19 I write it, I Paul, with my own hand: "I will repay it"—not to remind
20 thee, that thou owest me thy very self besides. "tea, brother! let me have some return from thee in the Lord I Eefresh my heart in Christ.
21 I write thee in the confidence that thou wilt obey, knowing that thou
22 wilt do even more than what I say. At the same time, get ready a lodging for me also; for I am hoping that through your prayers I shall be restored to you.
23, 24 Epaphras my fellow-prisoner in Christ Jesus salutes thee; so do Mark, Aristarchus, Demas, Luke, my fellow-workers. 25 The grace of the Lord Jesus Christ be with your spirit.
Upon the dubious hypothesis that this encyclical letter is genuine, its period is easily fixed. The undoubted connection of its thought with that of the Colossian epistle argues a contemporary origin during the latter period of Paul's imprisonment (3141) at Rome (Phil 482). While the question of the relative priority is not of much moment, it is better, with a majority of critics (especially after Honig's proof: ZwTh, 1872, p. 63 f.), to place the Colossian epistle at a slightly earlier date, finding in the Ephesian letter traces of development upon several lines of thought (e.g. the Spirit and the church). Practically—upon arguments, forcible if few—the epistle is reckoned contemporaneous with and if anything subsequent to Colossians: so Weiss (INT, i. pp. 339-358; AJT, i. pp. 377-384), Sabatier
gp. cit. p. 225 f., a very convincing discussion), Reuss (pp. 110-119), odet (INT, pp. 475-490), Salmon (INT, p. 388 f.), and Prof. G. G. Findlay (Expositor's Bible, "Ephesians," pp. 3-13). Similarly Schafer, E. H. Hall, L. Schultze, Hort ("Romans and Ephesians," 1895), T. K. Abbott (ICC, pp. ix-xxii), Adeney (BI, pp. 395-398), McGiffert (pp. 378385), Macpherson (Comm. Ephesians, 1892), and Bartlet (A A, 189 f.).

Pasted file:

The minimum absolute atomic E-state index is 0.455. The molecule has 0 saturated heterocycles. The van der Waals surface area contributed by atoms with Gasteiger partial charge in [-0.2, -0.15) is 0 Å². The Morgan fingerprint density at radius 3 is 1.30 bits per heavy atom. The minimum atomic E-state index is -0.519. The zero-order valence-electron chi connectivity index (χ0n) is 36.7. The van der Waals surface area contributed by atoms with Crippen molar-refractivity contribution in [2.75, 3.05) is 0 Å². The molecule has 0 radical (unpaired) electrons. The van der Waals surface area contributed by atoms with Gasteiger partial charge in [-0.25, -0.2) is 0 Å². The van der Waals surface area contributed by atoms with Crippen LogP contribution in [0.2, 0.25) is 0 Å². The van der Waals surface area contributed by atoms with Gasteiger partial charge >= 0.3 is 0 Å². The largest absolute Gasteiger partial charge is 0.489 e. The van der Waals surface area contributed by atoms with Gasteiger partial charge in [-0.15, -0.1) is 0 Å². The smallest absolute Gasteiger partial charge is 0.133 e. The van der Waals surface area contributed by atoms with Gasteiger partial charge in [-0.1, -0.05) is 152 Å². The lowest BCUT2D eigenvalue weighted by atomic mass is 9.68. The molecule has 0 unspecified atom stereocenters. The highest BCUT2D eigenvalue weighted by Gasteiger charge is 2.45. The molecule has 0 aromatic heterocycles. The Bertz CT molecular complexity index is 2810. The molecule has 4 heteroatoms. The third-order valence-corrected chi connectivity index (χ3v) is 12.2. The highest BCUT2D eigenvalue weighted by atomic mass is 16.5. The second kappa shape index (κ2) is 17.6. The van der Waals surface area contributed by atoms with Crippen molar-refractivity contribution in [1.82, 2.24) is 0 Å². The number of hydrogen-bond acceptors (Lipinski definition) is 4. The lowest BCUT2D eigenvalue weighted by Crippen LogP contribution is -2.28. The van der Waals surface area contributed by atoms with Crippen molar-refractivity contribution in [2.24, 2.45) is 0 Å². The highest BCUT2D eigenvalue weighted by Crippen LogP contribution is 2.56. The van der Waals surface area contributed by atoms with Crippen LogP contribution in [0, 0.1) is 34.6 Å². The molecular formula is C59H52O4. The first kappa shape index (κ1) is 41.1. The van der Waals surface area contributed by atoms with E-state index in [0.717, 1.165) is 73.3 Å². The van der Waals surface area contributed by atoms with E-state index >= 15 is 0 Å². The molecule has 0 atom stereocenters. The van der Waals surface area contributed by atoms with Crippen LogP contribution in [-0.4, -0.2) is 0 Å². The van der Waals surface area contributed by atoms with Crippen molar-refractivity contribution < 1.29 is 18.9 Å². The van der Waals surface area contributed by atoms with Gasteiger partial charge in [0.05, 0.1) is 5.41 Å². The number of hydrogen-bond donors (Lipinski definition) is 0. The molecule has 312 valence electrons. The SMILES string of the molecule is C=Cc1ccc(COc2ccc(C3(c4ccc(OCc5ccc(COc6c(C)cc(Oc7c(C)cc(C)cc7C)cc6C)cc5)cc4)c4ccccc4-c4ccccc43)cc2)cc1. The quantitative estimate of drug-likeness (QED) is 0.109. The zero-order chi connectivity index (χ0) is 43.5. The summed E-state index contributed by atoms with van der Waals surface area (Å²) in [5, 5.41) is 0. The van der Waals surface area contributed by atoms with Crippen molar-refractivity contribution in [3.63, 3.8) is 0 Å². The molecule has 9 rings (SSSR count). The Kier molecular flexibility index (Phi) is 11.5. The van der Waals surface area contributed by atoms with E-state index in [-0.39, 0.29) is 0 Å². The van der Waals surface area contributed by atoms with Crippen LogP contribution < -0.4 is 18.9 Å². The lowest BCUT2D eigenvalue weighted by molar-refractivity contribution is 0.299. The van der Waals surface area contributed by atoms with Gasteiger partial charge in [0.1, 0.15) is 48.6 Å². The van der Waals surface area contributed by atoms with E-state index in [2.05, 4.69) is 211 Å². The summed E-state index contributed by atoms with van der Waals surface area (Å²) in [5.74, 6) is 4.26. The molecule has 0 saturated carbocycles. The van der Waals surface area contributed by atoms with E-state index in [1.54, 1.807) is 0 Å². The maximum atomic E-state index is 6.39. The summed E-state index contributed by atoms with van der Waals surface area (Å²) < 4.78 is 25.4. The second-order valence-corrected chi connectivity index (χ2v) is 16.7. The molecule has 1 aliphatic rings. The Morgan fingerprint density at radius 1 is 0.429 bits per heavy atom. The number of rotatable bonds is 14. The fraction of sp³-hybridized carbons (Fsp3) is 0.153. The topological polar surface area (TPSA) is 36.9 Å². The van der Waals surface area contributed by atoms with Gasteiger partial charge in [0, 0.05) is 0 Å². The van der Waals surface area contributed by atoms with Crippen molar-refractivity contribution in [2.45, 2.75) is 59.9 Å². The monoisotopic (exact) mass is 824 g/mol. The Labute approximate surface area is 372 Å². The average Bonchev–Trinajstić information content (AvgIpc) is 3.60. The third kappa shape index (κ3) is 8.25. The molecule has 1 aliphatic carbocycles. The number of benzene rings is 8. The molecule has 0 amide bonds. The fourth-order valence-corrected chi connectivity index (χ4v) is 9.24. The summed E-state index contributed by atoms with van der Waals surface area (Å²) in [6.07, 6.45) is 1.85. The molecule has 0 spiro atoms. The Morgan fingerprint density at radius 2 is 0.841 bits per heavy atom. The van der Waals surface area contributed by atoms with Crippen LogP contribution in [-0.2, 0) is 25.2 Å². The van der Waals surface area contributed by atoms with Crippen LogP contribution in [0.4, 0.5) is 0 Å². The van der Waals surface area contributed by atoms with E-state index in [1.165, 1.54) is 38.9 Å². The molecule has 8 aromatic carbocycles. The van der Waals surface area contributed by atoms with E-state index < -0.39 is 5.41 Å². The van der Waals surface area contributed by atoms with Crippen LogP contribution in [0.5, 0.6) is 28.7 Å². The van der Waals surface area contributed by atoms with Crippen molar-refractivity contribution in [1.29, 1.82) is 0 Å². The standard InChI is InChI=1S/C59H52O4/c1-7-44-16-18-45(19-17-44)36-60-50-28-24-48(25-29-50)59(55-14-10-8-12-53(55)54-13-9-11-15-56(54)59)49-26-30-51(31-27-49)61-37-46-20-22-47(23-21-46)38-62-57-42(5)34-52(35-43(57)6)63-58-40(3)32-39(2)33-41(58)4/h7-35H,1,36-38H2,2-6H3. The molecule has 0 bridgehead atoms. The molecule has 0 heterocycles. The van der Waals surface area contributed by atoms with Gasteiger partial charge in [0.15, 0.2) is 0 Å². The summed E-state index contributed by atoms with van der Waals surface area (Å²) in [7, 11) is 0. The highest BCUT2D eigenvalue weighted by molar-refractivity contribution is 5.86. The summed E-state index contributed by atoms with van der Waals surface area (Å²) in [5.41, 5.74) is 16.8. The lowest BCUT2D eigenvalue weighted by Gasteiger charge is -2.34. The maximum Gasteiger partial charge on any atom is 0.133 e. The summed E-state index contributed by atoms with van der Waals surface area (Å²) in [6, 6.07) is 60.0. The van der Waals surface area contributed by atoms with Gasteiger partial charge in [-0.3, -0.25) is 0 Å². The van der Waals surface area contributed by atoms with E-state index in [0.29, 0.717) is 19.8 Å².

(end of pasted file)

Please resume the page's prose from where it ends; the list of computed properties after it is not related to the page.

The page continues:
Up till recently the best criticism had placed the epistle in the second century, as a polemic against Montanism (Schwegler) or Gnosticism, to be dated either c. 140 A.D. as a remodelled and expanded version of Colossians (Hilgenfeld and Hausrath), or towards the beginning of the second century as the original work of a Pauline scholar (Holtzmann and Mangold). The latter theory suggests a comparison between the so-called "Ephesian" epistle and the seventh book of the Nikomachean Ethics; neither is original, but both are so permeated by the Master's spirit and ideas as to be practically authentic for the purposes of interpretation. This date, towards the close of the first or in the opening of the second century, is held by many excellent scholars who find the leading evidence for a non-Pauline period in the apparently maturer phase (Pfleiderer, Paulinism, ii. pp. 162-193; Weizsiicker, AA, ii. pp. 240-245) of the theology, which approximates in many striking respects to that of the fourth gospel, and with it may be said to form the summit of NT theology. This line of argument from the epistle's place in the development of thought and life (cp. passages like 3" 4U 220) is really crucial (Holtzmann, Kritik. p. 200 f.). The epistle itself gives few hints of its historical setting or even of local colouring, and alongside of what seem absolute novelties in thought and language lie specifically Pauline elements. Consequently, while the extreme period (120-150 A.d.) has been practically abandoned, save by a few critics like Hausrath, S. Davidson (INT, ii. pp. 261-300), Rovers (Nieuw-test. Letterkunde, 1888, pp. 65 f.: Col., Philem., Ephes. in beginning of Hadrian's reign), Bruckner (Chron. pp. 257-276), and Pfleiderer (Ure. p. 684f.), a date ranging from 80 to 100 is adopted by many (e.g. Holtzmann, Hatch, Schmiedel, and Mangold). This is confirmed by the resemblances between Ephes. and